* * * unlike the Song Sparrow, [each] Fox seems to have but one [song] and is content to repeat it over and over, making slight additions at the height of the season or reducing it at the end note by note to its melodic skeleton. The song has certain fundamental characteristics which never change. First, the quality of tone is always round and full, like the sound of a clear flute-note. It is not rendered ambiguous by what Mr. Schuyler Matthews calls "blurred tones," on the other hand it is not cnriched by those overtones, which make the notes of the Wood Thrush so ethereal. It is decidedly human without touch of heavenly rapture, just a clear full tone, which is precisely the best medium for a message of joy and the most invigorating imaginable.

Townsend and Allen (1907) give the following version of the species' songs and calls in Labrador:

The song seemed richer and fuller than the best song given by this species during the spring migration in Massachusetts. Its clear flute-like notes are somewhat ventriloquial in character, and as the bird sings generally from a concealed perch inside of a spruce or fir tree a foot or two from the top, it is often difficult to find the performer. We have written down the song very inadequately in words thus: cher-ee, hear-her, hear-her, tellit. Or to-whip, io-whee, ok-whee buzz tellit, the last note short and faint and the main stress on the second and third bars.

The long drawn call note steep so commonly heard in Massachusetts during the migrations, was rarely heard in Labrador. A sharp chip chip was occasionally emitted, and the bird when disturbed sometimes gave the usual alarm note, a loud smack, richer than that of the Junco and more like that of the Brown Thrasher. One individual who was smackint' in a fir tree emitted faint sneezy notes with motions of swallowing between the smacks.

As with most birds, time of day has a bearing on the quality of the song. During spring migration the fox sparrow is always in better voice towards evening. I sometimes hear the low-voiced "whisper" song from the shelter of the thick brush at midday, and front the same quarter towards sundown almost the full-throated nuptial song. The undertones of the whisper song are easily recognizable, vastly different from the whisper songs of the catbird and song sparrow, and with a plaintive quality reminiscent of the songs of the white-crowned and vesper sparrows.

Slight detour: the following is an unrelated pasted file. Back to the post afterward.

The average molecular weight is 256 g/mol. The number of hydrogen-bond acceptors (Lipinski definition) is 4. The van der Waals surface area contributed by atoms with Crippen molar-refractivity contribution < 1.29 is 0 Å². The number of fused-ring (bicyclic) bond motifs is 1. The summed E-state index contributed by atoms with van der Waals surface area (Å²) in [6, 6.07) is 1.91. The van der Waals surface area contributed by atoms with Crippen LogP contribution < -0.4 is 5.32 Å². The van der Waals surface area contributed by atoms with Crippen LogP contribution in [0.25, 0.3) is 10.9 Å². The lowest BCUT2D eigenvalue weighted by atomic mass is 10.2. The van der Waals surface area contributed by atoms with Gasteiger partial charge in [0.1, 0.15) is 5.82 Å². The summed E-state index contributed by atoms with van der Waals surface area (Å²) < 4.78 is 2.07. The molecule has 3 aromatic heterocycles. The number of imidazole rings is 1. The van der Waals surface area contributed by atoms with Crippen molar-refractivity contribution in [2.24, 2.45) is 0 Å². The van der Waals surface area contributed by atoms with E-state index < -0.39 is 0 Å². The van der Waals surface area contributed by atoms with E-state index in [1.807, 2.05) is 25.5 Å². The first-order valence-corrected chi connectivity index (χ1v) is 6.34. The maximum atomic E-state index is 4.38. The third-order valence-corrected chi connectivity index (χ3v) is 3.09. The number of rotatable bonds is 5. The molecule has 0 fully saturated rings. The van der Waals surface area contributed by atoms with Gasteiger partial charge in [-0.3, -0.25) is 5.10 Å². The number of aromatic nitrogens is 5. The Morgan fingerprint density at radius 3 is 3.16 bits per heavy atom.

Occasionally there are short periods of song-revival in the autumn after the postnuptial molt. Aretas A. Saunders (1948b) writes of the fox sparrow in southern Connecticut: "I have records of fall singing in this species for ten years, but usually only on one or two days in each year; and of intervening years in which the bird was often common but no song was to be heard." His earliest record was October 30, the latest November 23, and the average about November 13.

The two types of call mentioned by Robert T. Moore (above) are quite distinct. The first, a loud "tehek," suggests a little the alarm notes of the junco, but more nearly perhaps the loud "tchack" of the brown thrasher. Commonly used to express distress or alarm, it is heard when the bird is disturbed near the nest. It may also be heard in migration when the birds are disturbed in dense cover, and may be repeated several times when the birds are cornered beneath a canopy of low branches with no chance of escape to a higher perch.